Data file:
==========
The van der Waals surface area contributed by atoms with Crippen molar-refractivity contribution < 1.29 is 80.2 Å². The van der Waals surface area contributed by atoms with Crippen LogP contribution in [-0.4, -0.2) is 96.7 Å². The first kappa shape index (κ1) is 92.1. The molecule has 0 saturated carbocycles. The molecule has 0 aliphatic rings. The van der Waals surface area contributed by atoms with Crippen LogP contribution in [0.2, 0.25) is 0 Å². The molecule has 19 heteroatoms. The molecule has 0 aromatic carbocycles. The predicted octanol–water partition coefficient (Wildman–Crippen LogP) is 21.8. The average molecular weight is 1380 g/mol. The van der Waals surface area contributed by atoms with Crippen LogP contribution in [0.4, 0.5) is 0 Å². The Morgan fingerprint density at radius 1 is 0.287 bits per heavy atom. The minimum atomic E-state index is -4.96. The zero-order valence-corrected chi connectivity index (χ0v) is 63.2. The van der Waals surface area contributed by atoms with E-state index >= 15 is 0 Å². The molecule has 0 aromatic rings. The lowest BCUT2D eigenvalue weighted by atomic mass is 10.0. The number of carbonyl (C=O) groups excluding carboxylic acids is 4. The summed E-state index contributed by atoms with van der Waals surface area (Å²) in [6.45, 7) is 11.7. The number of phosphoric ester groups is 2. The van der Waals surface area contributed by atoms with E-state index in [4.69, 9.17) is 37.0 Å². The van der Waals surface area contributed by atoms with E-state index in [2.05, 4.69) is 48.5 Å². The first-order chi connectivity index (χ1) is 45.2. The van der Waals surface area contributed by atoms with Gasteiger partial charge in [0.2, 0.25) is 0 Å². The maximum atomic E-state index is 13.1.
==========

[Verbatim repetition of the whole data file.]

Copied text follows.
The van der Waals surface area contributed by atoms with Crippen molar-refractivity contribution < 1.29 is 80.2 Å². The van der Waals surface area contributed by atoms with Crippen LogP contribution in [-0.4, -0.2) is 96.7 Å². The first kappa shape index (κ1) is 92.1. The molecule has 0 saturated carbocycles. The molecule has 0 aliphatic rings. The van der Waals surface area contributed by atoms with Crippen LogP contribution in [0.2, 0.25) is 0 Å². The molecule has 19 heteroatoms. The molecule has 0 aromatic carbocycles. The predicted octanol–water partition coefficient (Wildman–Crippen LogP) is 21.8. The average molecular weight is 1380 g/mol. The van der Waals surface area contributed by atoms with Crippen LogP contribution in [0.4, 0.5) is 0 Å². The Morgan fingerprint density at radius 1 is 0.287 bits per heavy atom. The minimum atomic E-state index is -4.96. The zero-order valence-corrected chi connectivity index (χ0v) is 63.2. The van der Waals surface area contributed by atoms with E-state index >= 15 is 0 Å². The molecule has 0 aromatic rings. The lowest BCUT2D eigenvalue weighted by atomic mass is 10.0. The number of carbonyl (C=O) groups excluding carboxylic acids is 4. The summed E-state index contributed by atoms with van der Waals surface area (Å²) in [6.45, 7) is 11.7. The number of phosphoric ester groups is 2. The van der Waals surface area contributed by atoms with E-state index in [4.69, 9.17) is 37.0 Å². The van der Waals surface area contributed by atoms with E-state index in [2.05, 4.69) is 48.5 Å². The first-order chi connectivity index (χ1) is 45.2. The van der Waals surface area contributed by atoms with Gasteiger partial charge in [0.2, 0.25) is 0 Å². The maximum atomic E-state index is 13.1.